The application requires the name and contact information of the entity filing to secure the trademark as well as personal details. Those living or working outside the US will need a trademark attorney’s services to complete the application.
The trademark application also requires that you list the product(s) and/or service(s) that the name is to cover. Use descriptive words to detail each product/service the name applies to. Even the class the product/service falls into should be described, and can be found on the patent office’s website. The trademark can be registered in more than one class, for which there will be added costs.
Of course, the trademark application requires the name you hope to trademark. The simplest form of trademark is the standard character mark, also known as a word mark. This trademark includes only the words, letters and numbers of the business name, with no design element and no claim to any font, style, size, or color.
The other main option is a design mark, also known as a logo trademark, which includes specifics about the layout, the business name, as well as the font style, font size, color, other design elements and even a business image and logo. This allows for much greater specificity and ensures your company trademarks not only the name but also a wide variety of style and appearance concerns.
However, if you choose to register a design mark, the trademark will strictly protect that specific depiction of the name. It will not protect your business from any company that uses a similar name but different mark.
5. File Your Trademark Application
Filing the trademark application is not an intimidating or demanding process. You can file the application without the assistance of a trademark attorney. However, an attorney will expedite this process and provide potentially invaluable legal advice.
The trademark application can be filed with the TEAS system mentioned above. There is also a TEAS Plus system that provides a low-cost filing option. However, eligibility for the TEAS Plus system is limited.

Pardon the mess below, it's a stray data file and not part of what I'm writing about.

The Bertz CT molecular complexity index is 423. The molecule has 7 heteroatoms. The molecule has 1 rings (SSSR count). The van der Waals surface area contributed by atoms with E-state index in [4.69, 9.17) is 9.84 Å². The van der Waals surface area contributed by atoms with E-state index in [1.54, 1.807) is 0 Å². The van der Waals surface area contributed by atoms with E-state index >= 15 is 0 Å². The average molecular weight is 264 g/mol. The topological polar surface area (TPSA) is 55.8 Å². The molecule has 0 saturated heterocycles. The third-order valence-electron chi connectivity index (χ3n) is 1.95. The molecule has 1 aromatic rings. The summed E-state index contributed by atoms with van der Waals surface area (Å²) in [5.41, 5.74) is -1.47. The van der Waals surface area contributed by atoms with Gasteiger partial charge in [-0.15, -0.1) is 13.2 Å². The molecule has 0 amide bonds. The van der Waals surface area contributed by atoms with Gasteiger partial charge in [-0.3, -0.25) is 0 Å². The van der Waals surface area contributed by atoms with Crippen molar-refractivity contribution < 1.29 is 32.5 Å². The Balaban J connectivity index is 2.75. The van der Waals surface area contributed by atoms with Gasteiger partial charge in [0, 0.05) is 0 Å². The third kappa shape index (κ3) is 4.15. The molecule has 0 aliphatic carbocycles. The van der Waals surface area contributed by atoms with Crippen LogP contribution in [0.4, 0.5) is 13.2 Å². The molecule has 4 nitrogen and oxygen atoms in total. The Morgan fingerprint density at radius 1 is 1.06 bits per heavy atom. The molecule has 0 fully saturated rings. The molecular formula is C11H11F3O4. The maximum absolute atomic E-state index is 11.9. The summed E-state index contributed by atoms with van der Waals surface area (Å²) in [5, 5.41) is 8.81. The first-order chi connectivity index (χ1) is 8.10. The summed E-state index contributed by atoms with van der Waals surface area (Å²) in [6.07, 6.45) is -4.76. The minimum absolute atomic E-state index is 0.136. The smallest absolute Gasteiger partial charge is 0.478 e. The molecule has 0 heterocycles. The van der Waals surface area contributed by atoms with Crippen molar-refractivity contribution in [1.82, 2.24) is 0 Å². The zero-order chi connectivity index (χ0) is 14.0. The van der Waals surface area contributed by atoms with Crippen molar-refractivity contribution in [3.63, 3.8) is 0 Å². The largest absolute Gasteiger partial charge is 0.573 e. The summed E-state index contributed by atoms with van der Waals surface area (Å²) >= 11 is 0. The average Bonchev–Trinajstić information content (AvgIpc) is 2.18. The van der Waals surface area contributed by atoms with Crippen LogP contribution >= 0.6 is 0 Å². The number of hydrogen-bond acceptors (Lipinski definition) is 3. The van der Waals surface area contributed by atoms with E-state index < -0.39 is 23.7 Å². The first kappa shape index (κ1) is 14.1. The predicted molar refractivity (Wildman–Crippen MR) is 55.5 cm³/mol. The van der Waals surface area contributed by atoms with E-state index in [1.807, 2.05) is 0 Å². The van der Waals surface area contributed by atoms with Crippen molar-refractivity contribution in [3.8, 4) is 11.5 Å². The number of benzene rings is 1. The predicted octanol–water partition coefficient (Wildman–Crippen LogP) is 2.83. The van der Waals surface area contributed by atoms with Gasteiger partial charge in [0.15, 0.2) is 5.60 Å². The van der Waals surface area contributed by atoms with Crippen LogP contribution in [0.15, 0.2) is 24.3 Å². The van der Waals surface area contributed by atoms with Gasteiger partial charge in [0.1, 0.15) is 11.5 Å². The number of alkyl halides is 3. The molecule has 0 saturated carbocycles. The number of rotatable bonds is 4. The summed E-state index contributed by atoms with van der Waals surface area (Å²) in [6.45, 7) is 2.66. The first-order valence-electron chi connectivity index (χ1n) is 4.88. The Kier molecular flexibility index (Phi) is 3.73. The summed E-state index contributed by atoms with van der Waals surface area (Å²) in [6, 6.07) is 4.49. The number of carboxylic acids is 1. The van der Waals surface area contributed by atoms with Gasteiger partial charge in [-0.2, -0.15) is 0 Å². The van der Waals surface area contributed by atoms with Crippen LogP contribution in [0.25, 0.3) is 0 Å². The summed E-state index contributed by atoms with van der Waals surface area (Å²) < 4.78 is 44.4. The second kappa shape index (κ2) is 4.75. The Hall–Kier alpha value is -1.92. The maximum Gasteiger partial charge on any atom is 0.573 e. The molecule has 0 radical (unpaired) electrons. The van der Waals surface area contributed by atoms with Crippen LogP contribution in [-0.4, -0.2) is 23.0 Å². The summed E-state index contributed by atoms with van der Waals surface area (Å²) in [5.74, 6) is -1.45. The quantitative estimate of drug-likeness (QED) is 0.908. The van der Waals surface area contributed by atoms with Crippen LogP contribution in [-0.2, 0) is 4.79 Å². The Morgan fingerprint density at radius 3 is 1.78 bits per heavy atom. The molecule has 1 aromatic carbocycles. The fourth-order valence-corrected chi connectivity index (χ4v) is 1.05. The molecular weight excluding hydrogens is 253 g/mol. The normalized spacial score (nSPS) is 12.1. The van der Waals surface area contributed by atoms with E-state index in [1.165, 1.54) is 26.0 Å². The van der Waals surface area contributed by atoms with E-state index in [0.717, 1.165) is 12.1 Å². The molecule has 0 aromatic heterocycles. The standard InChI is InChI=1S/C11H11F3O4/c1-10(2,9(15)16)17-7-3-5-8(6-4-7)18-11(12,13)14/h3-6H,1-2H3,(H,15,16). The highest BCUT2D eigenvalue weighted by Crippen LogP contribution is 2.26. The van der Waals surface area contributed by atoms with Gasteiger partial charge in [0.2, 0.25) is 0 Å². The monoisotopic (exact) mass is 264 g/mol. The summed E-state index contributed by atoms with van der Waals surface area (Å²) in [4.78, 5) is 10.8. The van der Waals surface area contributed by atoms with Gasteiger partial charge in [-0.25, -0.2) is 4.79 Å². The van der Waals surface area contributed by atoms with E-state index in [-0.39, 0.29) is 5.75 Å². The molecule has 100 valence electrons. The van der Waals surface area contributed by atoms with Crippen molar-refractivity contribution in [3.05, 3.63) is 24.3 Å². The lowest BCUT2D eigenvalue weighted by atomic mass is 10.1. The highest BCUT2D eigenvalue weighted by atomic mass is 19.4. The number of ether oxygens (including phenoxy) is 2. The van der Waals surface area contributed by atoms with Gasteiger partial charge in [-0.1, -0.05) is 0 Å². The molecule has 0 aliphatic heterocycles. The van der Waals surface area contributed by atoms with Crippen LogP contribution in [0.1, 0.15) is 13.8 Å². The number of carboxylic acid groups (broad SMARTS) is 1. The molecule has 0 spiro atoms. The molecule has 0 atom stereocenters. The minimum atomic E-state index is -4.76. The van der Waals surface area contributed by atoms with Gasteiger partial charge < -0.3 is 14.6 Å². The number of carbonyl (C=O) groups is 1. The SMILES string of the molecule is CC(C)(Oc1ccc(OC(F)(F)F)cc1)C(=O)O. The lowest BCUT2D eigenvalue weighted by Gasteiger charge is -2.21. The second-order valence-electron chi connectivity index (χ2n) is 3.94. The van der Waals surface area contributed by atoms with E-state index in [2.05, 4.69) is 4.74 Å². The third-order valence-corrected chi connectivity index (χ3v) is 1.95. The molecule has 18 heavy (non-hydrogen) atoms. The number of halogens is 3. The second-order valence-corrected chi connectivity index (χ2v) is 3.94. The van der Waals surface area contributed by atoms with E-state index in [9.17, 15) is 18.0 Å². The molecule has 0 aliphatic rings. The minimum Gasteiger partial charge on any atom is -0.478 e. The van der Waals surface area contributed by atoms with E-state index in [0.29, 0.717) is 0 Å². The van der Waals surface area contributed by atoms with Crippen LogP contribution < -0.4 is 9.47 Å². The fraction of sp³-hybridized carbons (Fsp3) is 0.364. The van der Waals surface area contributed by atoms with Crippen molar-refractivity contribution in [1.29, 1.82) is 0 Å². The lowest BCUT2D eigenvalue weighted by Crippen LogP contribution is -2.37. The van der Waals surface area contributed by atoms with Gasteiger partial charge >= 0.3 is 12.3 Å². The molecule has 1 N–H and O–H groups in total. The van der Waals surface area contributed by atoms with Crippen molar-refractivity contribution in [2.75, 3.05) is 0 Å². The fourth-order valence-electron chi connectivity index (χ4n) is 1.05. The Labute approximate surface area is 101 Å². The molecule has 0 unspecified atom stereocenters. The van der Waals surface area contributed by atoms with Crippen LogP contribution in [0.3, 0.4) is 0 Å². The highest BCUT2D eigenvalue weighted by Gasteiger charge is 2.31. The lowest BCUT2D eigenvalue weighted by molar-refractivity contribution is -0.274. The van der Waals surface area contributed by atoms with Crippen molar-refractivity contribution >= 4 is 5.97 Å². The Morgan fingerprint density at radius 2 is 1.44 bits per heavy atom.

Only those who use a Trademark ID manual standard description for the product or service qualify to use the TEAS Plus system. Those who write a description on their own are required to use the regular TEAS application.
What Happens After the Trademark Name Application Is Filed?
Once you’ve filed your trademark application, you’ll receive a filing receipt with a serial number. This number will come in handy when referencing the application, so be sure to make a copy of it and store in your files, or just snap a photo with your phone.
A trademark application filed with the USPTO triggers an application to a federal government patent lawyer, who reviews the application and issues a response to the applicant. If the lawyer determines there are problems with the application, he or she will likely issue a letter referred to as an “office action.”
Most trademark applicants have upwards of six months to provide a response to the issues highlighted in the office action letter. If you fail to respond within the designated window, the application will expire, meaning it will be rejected.
Alternatively, if the USPTO approves the application, it will publish your trademark. This publication occurs in a web-based journal that provides the general public with easy access to all trademarked names to prevent duplicate or similar trademarks.
Recognize the Potential for Trademark Opposition
Last but not least, there is always the risk that another party opposes the approval of your trademark application. If this happens with your trademark, it’s in your interest to hire a trademark attorney for your legal defense. However, if no such opposition is raised, the USPTO will publish the trademark within three months or less.